No new guidelines for Special Protection Waters
HARRISBURG- Legislation passed in the General Assembly this week would ensure a balance is maintained in enabling community growth and rural homeownership while protecting Pennsylvania’s specially designated watersheds, announced Sen. Lisa Baker (R-Luzerne/Monroe/Pike/ Susquehanna/Wayne/Wyoming) and Reps. Sandra Major (R-Susquehanna/Wayne/Wyoming), Rosemary M. Brown (R-Monroe/Pike), Mike Peifer (R-Monroe/Pike/Wayne) and Mario Scavello (R-Monroe), supporters of the bill.
House Bill 1325 would sanction on-lot septic systems approved by the Department of Environmental Protection (DEP) as having met anti-degradation requirements in order to protect Pennsylvania waterways by meeting the state’s Clean Streams Law.
The Commonwealth is home to more than 1 million on-lot sewage systems serving an estimated 3.7 million residents. Thus far, the state has been able to balance the use of such systems with the protection of Pennsylvania’s waterways. In fact, analysis conducted by DEP in northeastern Pennsylvania shows water quality has improved over the past several decades.
Rather than setting new guidelines for planning and permitting septic systems in special designation waters, House Bill 1325 would, in effect, make the planning and permitting process under the current regulations the same process for systems located in High Quality and Exceptional Value watersheds.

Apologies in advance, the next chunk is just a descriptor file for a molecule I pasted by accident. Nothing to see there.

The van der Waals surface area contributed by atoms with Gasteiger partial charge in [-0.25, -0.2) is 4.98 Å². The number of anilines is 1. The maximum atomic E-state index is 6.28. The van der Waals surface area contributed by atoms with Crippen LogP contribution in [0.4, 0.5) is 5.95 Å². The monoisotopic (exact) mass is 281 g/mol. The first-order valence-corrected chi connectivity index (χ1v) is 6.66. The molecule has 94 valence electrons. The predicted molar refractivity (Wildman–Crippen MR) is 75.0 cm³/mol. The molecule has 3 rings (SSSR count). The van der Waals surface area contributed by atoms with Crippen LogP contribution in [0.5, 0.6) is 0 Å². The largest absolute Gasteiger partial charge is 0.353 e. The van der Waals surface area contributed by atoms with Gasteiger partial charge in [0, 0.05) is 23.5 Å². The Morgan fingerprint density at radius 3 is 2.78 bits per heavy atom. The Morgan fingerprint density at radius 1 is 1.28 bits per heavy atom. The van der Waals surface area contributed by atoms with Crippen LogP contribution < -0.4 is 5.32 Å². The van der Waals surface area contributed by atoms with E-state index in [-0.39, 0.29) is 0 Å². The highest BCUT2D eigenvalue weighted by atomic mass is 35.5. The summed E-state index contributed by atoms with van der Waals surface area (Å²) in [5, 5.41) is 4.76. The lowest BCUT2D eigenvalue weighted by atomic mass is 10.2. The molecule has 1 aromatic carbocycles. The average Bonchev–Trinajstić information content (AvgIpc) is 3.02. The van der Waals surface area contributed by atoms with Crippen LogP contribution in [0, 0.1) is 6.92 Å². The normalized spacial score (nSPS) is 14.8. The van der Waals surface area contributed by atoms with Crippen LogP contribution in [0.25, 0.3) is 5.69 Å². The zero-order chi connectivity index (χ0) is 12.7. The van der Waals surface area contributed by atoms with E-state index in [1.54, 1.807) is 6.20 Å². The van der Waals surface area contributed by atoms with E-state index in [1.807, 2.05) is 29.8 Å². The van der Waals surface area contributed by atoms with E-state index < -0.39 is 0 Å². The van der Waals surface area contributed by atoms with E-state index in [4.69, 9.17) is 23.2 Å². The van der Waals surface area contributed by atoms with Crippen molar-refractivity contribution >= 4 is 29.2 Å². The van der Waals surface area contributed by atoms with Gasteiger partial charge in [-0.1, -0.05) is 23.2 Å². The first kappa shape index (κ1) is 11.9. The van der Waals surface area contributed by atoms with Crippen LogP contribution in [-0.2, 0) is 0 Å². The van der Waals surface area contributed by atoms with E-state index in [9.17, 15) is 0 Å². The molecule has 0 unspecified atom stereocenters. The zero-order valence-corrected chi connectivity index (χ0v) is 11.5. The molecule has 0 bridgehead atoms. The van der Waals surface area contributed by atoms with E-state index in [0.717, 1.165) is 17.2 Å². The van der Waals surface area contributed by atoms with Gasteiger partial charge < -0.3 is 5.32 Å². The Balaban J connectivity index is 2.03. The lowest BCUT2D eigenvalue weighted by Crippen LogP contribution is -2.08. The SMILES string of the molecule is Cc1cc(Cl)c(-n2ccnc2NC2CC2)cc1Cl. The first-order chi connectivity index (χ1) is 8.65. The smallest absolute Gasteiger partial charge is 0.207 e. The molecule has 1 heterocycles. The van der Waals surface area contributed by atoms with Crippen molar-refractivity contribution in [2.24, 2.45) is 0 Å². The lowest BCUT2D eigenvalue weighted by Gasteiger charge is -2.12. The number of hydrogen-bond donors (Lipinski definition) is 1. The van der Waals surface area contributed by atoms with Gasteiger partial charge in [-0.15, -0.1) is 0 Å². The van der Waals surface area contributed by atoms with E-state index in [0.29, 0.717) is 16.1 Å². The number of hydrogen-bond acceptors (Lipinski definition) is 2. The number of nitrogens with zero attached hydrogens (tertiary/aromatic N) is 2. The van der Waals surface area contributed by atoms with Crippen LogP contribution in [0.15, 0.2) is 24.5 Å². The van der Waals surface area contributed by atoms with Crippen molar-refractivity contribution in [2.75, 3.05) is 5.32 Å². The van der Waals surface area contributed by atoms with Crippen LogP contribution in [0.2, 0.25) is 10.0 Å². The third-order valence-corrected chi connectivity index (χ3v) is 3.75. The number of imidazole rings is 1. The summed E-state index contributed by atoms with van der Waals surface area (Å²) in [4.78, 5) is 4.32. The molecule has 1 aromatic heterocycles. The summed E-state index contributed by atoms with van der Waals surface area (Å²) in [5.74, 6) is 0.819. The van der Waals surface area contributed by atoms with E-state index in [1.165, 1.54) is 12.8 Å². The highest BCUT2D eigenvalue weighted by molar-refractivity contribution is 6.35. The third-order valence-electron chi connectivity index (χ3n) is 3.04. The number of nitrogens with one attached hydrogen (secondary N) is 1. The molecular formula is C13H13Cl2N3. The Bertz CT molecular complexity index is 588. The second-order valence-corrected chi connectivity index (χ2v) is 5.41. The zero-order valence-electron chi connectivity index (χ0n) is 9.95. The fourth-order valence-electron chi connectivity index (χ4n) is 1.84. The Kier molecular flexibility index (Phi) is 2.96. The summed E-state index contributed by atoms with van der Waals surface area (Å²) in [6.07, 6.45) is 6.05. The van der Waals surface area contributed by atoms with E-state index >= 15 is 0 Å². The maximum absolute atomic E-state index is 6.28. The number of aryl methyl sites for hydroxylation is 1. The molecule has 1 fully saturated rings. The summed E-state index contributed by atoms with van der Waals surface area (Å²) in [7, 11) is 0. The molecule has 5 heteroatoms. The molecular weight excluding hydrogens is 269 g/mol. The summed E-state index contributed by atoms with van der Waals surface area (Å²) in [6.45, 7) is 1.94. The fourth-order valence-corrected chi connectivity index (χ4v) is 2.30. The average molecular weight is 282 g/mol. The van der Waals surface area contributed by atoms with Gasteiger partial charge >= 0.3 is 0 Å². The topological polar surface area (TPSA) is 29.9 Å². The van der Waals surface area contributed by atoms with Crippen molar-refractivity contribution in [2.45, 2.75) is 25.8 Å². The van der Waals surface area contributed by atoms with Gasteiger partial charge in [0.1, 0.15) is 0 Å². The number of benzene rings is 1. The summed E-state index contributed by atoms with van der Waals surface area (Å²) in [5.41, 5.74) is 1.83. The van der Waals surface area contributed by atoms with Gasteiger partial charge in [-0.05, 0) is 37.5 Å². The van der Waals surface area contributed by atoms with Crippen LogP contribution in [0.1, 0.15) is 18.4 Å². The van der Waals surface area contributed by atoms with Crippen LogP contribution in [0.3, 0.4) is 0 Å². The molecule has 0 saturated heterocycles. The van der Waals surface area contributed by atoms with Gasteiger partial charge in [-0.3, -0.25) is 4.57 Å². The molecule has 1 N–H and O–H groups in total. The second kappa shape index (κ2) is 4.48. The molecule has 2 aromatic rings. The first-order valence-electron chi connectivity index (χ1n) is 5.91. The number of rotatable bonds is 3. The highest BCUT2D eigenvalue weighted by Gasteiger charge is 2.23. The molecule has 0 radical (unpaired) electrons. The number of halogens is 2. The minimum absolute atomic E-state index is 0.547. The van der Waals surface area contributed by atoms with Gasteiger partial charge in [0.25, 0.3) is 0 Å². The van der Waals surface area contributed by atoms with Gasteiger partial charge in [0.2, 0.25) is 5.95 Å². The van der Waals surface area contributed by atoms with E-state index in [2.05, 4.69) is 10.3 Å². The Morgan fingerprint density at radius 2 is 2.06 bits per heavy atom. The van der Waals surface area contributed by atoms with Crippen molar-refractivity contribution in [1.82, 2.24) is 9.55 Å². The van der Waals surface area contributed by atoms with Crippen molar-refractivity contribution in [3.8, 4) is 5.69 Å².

The lawmakers noted that in rural counties such as theirs, traditional municipal wastewater treatment facilities simply cannot be located near many homes and are often cost prohibitive. Residents and communities in rural areas have relied upon on-lot systems for sewage treatment for decades and have been successful at still protecting the Commonwealth’s valuable water resources.
They also noted that Pennsylvania’s ability to boast more than 6,090 stream miles of designated High Quality and Exceptional Value waters, many of which are located in rural counties with increased use of on-lot septic systems, demonstrates that efforts to protect water quality have been successful.
"We are pleased to have this legislation garner such strong support in both the House and Senate and look forward to House Bill 1325 being signed into law by the governor in the coming days," announced the lawmakers. "We also appreciate the work of our local elected officials, conservation districts, planning boards and sewage enforcement officers, who take great strides to maintain and protect our waterways. Their hard work and successful track record is what helped this legislation ultimately pass."
Gov. Tom Corbett has 10 days to sign the bill into law once it reaches his desk.